Covenant Health

Covenant Health notifying patients of potential risk of exposure to Hepatitis B and C

Frequently asked questions


Click here to download the Frequently Asked Questions (PDF)

What is this patient notification about?

Covenant Health has mailed letters to 1,307 patients who may have been exposed to Hepatitis B and C through an infection control breach that happened during individual insulin training sessions at the Grey Nuns and Misericordia Community Hospitals Diabetes Education Centres, between 2013 and early 2016.

The risk to the people being notified is considered very low. However, as a precaution, all affected patients are being advised to be tested for both the Hepatitis B and C viruses.

This risk is not ongoing, and only those individuals who receive notification letters from Covenant Health are considered exposed.

The infection control breach was associated with the use of saline-filled demonstration pens and the pillows used for practice with these pens. Though the needle in the demonstration pens was changed with each use and needles were never shared between patients, the pen's saline reservoir was not routinely changed with every patient. Additionally, the practice pillows may have been used by multiple patients using their own pens.

This incorrect training practice was discontinued immediately upon being identified in February 2016. Alberta Health Services was asked to conduct a review through their Risk Assessment Panel. Upon being advised by this expert panel that disclosure to patients was warranted, Covenant completed the look-back process to get to this step of notification.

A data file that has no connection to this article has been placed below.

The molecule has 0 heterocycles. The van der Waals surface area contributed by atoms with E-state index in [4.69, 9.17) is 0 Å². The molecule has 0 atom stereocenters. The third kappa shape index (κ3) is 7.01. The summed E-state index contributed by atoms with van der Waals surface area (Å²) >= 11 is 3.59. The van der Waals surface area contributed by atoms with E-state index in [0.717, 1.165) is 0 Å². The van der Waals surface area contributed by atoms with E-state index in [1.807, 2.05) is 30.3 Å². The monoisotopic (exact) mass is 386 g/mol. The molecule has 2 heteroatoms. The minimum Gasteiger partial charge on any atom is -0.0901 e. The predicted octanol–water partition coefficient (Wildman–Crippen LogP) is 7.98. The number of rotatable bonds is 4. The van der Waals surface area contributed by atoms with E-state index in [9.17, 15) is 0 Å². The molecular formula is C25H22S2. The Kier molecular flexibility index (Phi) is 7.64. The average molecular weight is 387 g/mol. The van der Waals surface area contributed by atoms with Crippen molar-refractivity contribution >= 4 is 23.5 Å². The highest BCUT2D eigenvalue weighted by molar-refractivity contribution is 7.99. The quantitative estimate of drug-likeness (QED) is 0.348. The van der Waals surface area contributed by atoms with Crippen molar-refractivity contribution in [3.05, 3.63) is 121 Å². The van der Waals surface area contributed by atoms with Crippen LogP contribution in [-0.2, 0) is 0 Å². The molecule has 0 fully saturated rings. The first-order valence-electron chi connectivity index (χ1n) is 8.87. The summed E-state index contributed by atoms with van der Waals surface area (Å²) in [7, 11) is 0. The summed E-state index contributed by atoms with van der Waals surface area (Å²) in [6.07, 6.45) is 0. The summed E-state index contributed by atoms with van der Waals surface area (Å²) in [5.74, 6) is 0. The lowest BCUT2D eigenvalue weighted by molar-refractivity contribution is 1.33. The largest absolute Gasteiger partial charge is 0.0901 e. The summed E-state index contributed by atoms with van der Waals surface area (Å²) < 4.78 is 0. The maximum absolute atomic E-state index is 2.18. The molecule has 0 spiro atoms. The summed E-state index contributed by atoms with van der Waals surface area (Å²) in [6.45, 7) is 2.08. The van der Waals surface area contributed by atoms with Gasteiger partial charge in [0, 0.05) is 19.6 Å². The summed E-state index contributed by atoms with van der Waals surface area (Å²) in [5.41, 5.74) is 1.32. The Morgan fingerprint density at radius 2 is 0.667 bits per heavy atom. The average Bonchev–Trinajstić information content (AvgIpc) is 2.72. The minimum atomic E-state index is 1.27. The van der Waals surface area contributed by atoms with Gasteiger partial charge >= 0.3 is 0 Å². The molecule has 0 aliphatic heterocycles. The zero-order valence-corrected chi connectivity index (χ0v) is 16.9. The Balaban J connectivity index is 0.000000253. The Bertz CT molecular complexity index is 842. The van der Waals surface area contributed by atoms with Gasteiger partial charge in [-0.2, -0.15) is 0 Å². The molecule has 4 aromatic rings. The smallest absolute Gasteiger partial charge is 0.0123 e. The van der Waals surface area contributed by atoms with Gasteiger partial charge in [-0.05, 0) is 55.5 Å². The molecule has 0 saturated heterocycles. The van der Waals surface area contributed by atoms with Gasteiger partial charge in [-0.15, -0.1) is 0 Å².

The notification applies to patients with diabetes or gestational diabetes who received insulin pen training at:

  • Grey Nuns Community Hospital Diabetes Education Centre between March 2013 and February 19, 2016; or
  • Misericordia Community Hospital Diabetes Education Centre between May 2014 and February 19, 2016.

These patients will receive a letter from Covenant Health and are encouraged to go for a blood test. 

Time frame:  

Site

Start date

End date

Number of patients

GNCH DEC

March 2013

February 19, 2016

952

MCH DEC

May 2014

February 19, 2016

355

Who should be tested?

People with diabetes or gestational diabetes who started on insulin at:

  • The GNCH DEC between March 2013 and February 19, 2016, or
  • The MCH DEC between May 2014 and February 19, 2016.

This only applies to people who attended the day clinics as outpatients. No inpatients were affected.